Murray, Iain H.
Why has Christian unity proved to be such a divisive topic? In the 1950s two movements- evangelicalism and ecumenism- offered differing paths to unity in the church. But as the decades have passed the influence of ecumenism has exposed a fault line in evangelicalism. Questions of critical importance have been brought to the surface: Is the gospel broader than evangelicals have historically insisted? Can there be unity with non-evangelicals in evangelism and church leadership? Does the gospel have priority over denominational loyalty?
These gained high profile in the crusades led by Dr. Billy Graham on both sides of the Atlantic, and in the subsequent interaction among evangelicals in North America and Europe. At first a new policy of ‘co-operation without compromise’ promised an ‘evangelical renaissance’. Those who feared an inevitable devaluation of the gospel were viewed as destined for the kind of isolation to which fundamentalism had been consigned earlier in the century.
Evangelicalism Divided traces the fascinating saga of the personalities, institutions and publications involved in this fifty-year period. Iain Murray’s account is not simply a black and white narrative. But using the mass of sources now available he shows how the new policy involved concessions which seriously weakened biblical Christianity. The first and greatest need, he argues, is to answer the most fundamental and divisive question of all: What is a Christian?
Table of Contents:
1. Setting the Scene
2. Billy Graham: Catalyst for Change
3. High Aims, Wrong Priorities
4. The New Anglican Evangelicalism Versus the Old
5. How the Evangelical Dyke Was Broken in England
6. Retrospect: A Different Approach
7. ‘Intellectual Respectability’ and Scripture
8. Rome and New Division
9. The Silent Participant
10. ‘Church’ and the Unresolved Problem
11. Form the Quarries to the Temple
1. The Scriptures – Jospeh Hart
2. The Testimony of John Berridge – Fellow of Clare College, Cambridge
3. Satan and the Gospel – Horatius Bonar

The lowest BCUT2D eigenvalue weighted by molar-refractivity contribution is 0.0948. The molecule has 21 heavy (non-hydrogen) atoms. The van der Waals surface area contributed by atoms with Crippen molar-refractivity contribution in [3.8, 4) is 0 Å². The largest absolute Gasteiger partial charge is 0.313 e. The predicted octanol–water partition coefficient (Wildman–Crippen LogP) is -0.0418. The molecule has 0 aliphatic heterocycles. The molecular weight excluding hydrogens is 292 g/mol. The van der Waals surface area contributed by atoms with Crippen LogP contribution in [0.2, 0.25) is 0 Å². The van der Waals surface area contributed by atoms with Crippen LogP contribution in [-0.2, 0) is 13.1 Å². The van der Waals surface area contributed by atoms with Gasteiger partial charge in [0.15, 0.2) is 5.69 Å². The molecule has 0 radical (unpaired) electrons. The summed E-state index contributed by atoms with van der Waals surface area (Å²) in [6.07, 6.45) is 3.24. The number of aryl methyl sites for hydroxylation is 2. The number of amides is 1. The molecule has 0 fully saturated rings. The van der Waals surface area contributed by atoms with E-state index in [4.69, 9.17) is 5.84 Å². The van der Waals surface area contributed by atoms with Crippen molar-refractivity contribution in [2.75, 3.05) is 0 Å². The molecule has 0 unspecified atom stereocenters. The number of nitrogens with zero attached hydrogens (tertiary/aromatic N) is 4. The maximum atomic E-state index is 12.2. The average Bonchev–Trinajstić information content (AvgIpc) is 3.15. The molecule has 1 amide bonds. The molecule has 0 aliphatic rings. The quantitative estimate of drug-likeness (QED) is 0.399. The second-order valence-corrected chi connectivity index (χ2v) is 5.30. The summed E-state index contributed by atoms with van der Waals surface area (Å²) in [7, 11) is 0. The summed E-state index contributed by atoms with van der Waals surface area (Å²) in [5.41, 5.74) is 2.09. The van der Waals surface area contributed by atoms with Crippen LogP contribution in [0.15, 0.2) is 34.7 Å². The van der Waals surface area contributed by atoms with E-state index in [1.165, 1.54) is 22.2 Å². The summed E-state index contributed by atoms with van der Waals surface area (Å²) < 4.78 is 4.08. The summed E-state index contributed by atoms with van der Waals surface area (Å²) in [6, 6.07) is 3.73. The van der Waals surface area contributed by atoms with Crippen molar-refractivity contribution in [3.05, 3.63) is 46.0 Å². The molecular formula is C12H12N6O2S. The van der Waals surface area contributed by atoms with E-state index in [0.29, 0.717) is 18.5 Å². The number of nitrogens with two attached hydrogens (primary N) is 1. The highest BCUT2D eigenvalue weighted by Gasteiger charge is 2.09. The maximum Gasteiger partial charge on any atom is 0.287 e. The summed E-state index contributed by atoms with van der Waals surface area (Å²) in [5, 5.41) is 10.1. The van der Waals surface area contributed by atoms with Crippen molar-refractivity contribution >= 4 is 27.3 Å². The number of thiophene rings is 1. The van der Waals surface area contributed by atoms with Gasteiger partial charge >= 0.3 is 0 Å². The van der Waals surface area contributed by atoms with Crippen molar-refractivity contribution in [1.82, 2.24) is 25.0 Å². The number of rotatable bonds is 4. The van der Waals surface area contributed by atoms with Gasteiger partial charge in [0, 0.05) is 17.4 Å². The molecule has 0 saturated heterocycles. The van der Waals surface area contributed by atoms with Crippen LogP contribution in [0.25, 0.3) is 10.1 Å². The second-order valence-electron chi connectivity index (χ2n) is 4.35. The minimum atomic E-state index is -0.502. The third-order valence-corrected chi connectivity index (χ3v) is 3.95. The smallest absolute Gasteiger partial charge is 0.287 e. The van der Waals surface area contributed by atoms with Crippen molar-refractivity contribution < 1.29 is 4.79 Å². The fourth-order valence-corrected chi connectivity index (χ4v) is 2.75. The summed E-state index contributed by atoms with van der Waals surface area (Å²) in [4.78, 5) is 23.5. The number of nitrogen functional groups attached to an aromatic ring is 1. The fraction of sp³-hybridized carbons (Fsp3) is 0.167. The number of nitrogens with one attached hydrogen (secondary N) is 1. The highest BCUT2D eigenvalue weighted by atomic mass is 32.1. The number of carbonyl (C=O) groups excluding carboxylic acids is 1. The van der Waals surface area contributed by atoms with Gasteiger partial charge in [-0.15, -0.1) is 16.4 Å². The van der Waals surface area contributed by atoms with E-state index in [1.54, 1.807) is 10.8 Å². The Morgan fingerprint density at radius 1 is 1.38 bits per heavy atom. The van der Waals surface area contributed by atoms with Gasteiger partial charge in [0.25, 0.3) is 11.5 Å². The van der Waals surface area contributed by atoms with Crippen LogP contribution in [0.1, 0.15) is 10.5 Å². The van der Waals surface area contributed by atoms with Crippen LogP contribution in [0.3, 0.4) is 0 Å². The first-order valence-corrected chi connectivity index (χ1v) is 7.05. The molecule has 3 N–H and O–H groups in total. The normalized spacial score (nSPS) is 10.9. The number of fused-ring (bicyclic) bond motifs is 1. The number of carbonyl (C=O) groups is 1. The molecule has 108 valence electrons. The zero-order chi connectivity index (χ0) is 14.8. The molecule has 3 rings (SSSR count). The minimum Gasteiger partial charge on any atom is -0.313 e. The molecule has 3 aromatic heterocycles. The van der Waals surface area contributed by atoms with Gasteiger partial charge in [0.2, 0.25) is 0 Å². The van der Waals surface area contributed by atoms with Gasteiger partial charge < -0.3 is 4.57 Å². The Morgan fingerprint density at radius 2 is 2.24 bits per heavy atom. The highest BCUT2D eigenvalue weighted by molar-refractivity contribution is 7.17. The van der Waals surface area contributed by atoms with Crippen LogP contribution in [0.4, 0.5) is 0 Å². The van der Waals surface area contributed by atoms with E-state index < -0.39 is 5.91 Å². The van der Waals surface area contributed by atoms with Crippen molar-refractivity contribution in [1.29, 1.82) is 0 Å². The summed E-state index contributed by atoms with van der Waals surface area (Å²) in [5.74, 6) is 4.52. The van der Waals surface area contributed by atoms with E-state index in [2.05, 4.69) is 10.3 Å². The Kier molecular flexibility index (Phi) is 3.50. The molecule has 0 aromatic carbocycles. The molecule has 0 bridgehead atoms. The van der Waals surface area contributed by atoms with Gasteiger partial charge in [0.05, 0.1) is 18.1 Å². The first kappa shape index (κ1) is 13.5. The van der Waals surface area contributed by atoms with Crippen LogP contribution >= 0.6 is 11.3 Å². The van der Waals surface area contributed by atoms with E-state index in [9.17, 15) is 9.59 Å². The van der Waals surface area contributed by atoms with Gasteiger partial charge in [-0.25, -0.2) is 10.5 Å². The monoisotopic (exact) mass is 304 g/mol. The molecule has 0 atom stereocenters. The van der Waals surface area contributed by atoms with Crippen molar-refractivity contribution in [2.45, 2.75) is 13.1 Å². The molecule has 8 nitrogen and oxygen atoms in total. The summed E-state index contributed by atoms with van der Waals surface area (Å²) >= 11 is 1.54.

4. The Offence of the Cross Ceasing – Thomas Scott
5. Puritans on Church Unity
Iain Hamish Murray, born in Lancashire, England, in 1931, was educated at Wallasey Grammar School and King William’s College in the Isle of Man (1945-49). From 1956 he was for three years assistant to Dr Lloyd-Jones at Westminster Chapel and there, with the late Jack Cullum, founded the Banner of Truth Trust in 1957. He left Westminster in 1961 for a nine-year pastorate at Grove Chapel, Camberwell. With the world-wide expansion of the Trust, Iain Murray became engaged full-time in its ministry from 1969 until 1981 when he responded to a call from St Giles Presbyterian Church, Sydney, Australia. Now based again in the UK, he and Jean live in Edinburgh.
‘Murray’s critique is as kind as it is revealing and devastating. The icons of modern evangelism are shown as falling into egregious strategic errors which have weakened the evangelical faith at its very core. The bridges built to reach the mainstream became a two-way street by which those who sought to influence the liberals were themselves influenced.’ — R.C. SPROUL
‘Iain Murray’s startling analysis of the rift of modern evangelicalism is both informative and insightful. I share his concerns. I also appreciate his courage and his clarity. This is a much-needed word of exhortation to the church of our generation. It’s one of the best and most eye-opening books I have read in years.’ — JOHN MACARTHUR